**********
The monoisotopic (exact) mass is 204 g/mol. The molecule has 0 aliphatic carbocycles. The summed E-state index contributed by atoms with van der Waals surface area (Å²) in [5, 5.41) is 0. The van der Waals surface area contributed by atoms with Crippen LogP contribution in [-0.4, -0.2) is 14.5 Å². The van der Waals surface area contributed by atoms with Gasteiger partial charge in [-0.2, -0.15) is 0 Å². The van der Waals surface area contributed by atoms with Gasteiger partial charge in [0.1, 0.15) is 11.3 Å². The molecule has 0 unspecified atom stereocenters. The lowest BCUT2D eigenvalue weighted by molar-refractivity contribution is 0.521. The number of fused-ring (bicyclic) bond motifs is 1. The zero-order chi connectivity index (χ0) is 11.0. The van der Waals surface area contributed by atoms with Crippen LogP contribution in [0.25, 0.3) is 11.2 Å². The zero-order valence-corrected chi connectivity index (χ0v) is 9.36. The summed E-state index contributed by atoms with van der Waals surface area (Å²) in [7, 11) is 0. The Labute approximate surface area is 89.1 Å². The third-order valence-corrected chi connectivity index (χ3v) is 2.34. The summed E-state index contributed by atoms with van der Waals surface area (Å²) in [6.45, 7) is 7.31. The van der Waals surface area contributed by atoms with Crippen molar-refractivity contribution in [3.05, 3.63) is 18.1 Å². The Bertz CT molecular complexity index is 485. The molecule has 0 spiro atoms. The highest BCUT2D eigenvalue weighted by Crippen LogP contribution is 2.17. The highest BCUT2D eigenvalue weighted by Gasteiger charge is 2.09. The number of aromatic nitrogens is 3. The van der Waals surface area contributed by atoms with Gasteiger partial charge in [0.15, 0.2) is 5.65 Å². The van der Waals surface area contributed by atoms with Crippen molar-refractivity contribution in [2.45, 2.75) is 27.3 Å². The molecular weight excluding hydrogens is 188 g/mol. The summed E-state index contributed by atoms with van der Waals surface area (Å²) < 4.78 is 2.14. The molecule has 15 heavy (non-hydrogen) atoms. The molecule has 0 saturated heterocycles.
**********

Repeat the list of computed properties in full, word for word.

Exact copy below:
The monoisotopic (exact) mass is 204 g/mol. The molecule has 0 aliphatic carbocycles. The summed E-state index contributed by atoms with van der Waals surface area (Å²) in [5, 5.41) is 0. The van der Waals surface area contributed by atoms with Crippen LogP contribution in [-0.4, -0.2) is 14.5 Å². The van der Waals surface area contributed by atoms with Gasteiger partial charge in [-0.2, -0.15) is 0 Å². The van der Waals surface area contributed by atoms with Gasteiger partial charge in [0.1, 0.15) is 11.3 Å². The molecule has 0 unspecified atom stereocenters. The lowest BCUT2D eigenvalue weighted by molar-refractivity contribution is 0.521. The number of fused-ring (bicyclic) bond motifs is 1. The zero-order chi connectivity index (χ0) is 11.0. The van der Waals surface area contributed by atoms with Crippen LogP contribution in [0.25, 0.3) is 11.2 Å². The zero-order valence-corrected chi connectivity index (χ0v) is 9.36. The summed E-state index contributed by atoms with van der Waals surface area (Å²) in [7, 11) is 0. The Labute approximate surface area is 89.1 Å². The third-order valence-corrected chi connectivity index (χ3v) is 2.34. The summed E-state index contributed by atoms with van der Waals surface area (Å²) in [6.45, 7) is 7.31. The van der Waals surface area contributed by atoms with Crippen molar-refractivity contribution in [3.05, 3.63) is 18.1 Å². The Bertz CT molecular complexity index is 485. The molecule has 0 spiro atoms. The highest BCUT2D eigenvalue weighted by Crippen LogP contribution is 2.17. The highest BCUT2D eigenvalue weighted by Gasteiger charge is 2.09. The number of aromatic nitrogens is 3. The van der Waals surface area contributed by atoms with Gasteiger partial charge in [0.15, 0.2) is 5.65 Å². The van der Waals surface area contributed by atoms with Crippen molar-refractivity contribution in [2.45, 2.75) is 27.3 Å². The molecular weight excluding hydrogens is 188 g/mol. The summed E-state index contributed by atoms with van der Waals surface area (Å²) < 4.78 is 2.14. The molecule has 15 heavy (non-hydrogen) atoms. The molecule has 0 saturated heterocycles.